The US government on Tuesday donated 117,000 facemasks to Kirinyaga County in the fight against Covid-19.
Presenting the masks at the county headquarters in Kutus town, the US Ambassador to Kenya Kyle McCarter said his government is committed to help fight the coronavirus which has adversely affected the economy globally.
While receiving the masks, Governor Anne Waiguru thanked the ambassador for the generous donation and promised that the masks will be used for the intended purpose.
At the same time farmers from the region will benefit from 40 tonnes BT cotton seeds donation from the American government
The ambassador, who made a courtesy call to Ms Waiguru before proceeding on a tour to the county’s mass egg production projects, said that the seeds will be given to farmers to plant during this rainy season.
The government legalised commercial cultivation of BT cotton last year after years of trial at Kenya Agricultural and Livestock Research Organisation (KALRO) centre in Mwea.
Mr McCarter said that cotton growing presents an enormous investment opportunity for farmers in the county since there is a huge shortage of supply of cotton in the textile industry in Kenya.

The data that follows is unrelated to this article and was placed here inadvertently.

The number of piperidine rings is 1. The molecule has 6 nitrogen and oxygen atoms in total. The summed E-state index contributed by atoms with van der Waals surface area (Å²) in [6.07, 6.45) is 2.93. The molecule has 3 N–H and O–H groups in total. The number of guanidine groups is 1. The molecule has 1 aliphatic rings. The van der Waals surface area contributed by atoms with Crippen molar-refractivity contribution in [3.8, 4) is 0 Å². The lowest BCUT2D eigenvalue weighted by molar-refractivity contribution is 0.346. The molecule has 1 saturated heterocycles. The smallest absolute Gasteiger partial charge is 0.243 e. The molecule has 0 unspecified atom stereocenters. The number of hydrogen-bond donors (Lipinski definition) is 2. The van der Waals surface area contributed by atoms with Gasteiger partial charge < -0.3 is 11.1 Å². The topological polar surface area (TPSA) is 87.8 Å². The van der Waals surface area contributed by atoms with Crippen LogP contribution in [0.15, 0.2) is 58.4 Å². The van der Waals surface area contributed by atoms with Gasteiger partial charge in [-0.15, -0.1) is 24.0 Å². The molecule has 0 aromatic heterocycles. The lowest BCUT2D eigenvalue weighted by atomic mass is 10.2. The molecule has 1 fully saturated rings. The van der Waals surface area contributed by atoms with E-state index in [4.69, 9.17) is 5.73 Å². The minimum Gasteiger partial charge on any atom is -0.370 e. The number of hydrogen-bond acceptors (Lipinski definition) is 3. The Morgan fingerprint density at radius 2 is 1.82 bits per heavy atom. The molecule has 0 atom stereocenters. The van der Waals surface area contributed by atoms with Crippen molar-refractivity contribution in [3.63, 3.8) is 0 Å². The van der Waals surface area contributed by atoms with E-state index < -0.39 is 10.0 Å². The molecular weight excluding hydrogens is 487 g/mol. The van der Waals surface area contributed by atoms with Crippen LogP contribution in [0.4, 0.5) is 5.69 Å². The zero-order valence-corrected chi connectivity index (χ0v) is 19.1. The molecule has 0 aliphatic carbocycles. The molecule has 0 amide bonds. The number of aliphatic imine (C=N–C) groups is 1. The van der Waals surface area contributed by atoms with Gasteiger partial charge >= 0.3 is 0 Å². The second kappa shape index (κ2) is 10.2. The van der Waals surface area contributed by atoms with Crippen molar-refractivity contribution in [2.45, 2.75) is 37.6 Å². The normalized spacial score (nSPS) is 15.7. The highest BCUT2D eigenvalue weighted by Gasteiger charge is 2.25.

Ms Waiguru and the envoy discussed areas of mutual investment collaborations, saying that America is now focusing on the counties as a way of implementing impactful programs that will reduce dependency on aid and move towards self-reliance.
The ambassador noted that the US government is now more concentrating in counties since the devolved units are nearer to the people and hence more accountable and accessible.
“I am a firm believer in devolution and that is why we have visited Kirinyaga which is endowed with great resources that would form the basis of our mutual collaborations” he said.
Ms Waiguru said that Kirinyaga has many areas in which it can partner with the US in order to realize its development agenda. She said that there exists enormous opportunity in the agricultural sector but marketing of farm produce still remained a major challenge.
She singled out coffee and rice as some of the cash crops that have the potential of turning around the economy of the county but farmers are still suffering due to lack of market for their produce.
She noted that while the county produces some of the best coffee in the world, farmers still earn meagre pay since they have to sell through cooperatives and brokers.
The County boss also said that her administration has been supporting farmers in diversifying agricultural activities to reduce overreliance on conventional cash crops such as tea and coffee, noting that the bilateral talks explored on creating trading pacts between Kenya and America whereby the latter can import rice that is grown in Mwea Rice plantations and coffee.
The ambassador toured Wisdom Kathaka Self Help Group in Kirinyaga Central Constituency which is involved in egg production project and also chicken feeds factory at Kiaga.